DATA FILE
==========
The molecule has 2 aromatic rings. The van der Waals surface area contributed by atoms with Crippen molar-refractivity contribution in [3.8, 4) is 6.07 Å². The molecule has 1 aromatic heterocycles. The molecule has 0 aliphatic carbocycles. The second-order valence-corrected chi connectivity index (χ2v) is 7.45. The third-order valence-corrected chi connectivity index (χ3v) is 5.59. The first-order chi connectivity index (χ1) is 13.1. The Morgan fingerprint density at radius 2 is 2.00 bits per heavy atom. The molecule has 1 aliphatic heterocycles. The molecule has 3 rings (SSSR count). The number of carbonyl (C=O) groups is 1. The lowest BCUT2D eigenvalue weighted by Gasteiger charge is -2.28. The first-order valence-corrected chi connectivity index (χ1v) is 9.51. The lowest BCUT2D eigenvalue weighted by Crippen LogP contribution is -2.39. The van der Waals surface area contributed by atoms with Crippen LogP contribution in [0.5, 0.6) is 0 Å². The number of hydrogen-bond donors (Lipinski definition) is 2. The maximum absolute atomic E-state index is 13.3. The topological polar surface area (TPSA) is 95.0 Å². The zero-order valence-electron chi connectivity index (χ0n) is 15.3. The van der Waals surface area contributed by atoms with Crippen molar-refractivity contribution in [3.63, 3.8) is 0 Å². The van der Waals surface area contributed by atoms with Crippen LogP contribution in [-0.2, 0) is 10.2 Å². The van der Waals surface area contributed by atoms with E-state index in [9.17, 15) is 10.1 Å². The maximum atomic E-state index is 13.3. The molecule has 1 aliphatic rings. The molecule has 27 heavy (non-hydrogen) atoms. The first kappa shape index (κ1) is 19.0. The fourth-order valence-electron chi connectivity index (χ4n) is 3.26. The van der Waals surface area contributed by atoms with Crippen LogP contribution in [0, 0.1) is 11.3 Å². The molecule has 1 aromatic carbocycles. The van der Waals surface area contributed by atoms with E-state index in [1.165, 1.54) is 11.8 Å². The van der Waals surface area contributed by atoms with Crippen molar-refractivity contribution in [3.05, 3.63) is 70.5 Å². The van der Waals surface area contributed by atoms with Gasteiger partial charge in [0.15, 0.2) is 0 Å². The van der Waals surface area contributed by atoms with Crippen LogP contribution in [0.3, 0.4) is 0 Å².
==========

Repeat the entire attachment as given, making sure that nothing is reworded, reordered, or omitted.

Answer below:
The molecule has 2 aromatic rings. The van der Waals surface area contributed by atoms with Crippen molar-refractivity contribution in [3.8, 4) is 6.07 Å². The molecule has 1 aromatic heterocycles. The molecule has 0 aliphatic carbocycles. The second-order valence-corrected chi connectivity index (χ2v) is 7.45. The third-order valence-corrected chi connectivity index (χ3v) is 5.59. The first-order chi connectivity index (χ1) is 13.1. The Morgan fingerprint density at radius 2 is 2.00 bits per heavy atom. The molecule has 1 aliphatic heterocycles. The molecule has 3 rings (SSSR count). The number of carbonyl (C=O) groups is 1. The lowest BCUT2D eigenvalue weighted by Gasteiger charge is -2.28. The first-order valence-corrected chi connectivity index (χ1v) is 9.51. The lowest BCUT2D eigenvalue weighted by Crippen LogP contribution is -2.39. The van der Waals surface area contributed by atoms with Crippen LogP contribution in [0.5, 0.6) is 0 Å². The number of hydrogen-bond donors (Lipinski definition) is 2. The maximum absolute atomic E-state index is 13.3. The topological polar surface area (TPSA) is 95.0 Å². The zero-order valence-electron chi connectivity index (χ0n) is 15.3. The van der Waals surface area contributed by atoms with Crippen molar-refractivity contribution in [3.63, 3.8) is 0 Å². The van der Waals surface area contributed by atoms with Crippen LogP contribution in [-0.2, 0) is 10.2 Å². The van der Waals surface area contributed by atoms with E-state index in [9.17, 15) is 10.1 Å². The maximum atomic E-state index is 13.3. The molecule has 1 aliphatic rings. The molecule has 27 heavy (non-hydrogen) atoms. The first kappa shape index (κ1) is 19.0. The fourth-order valence-electron chi connectivity index (χ4n) is 3.26. The van der Waals surface area contributed by atoms with Crippen LogP contribution in [0, 0.1) is 11.3 Å². The molecule has 1 aromatic carbocycles. The van der Waals surface area contributed by atoms with E-state index in [1.165, 1.54) is 11.8 Å². The van der Waals surface area contributed by atoms with Crippen molar-refractivity contribution in [3.05, 3.63) is 70.5 Å². The van der Waals surface area contributed by atoms with Gasteiger partial charge in [0.15, 0.2) is 0 Å². The van der Waals surface area contributed by atoms with Crippen LogP contribution in [0.3, 0.4) is 0 Å².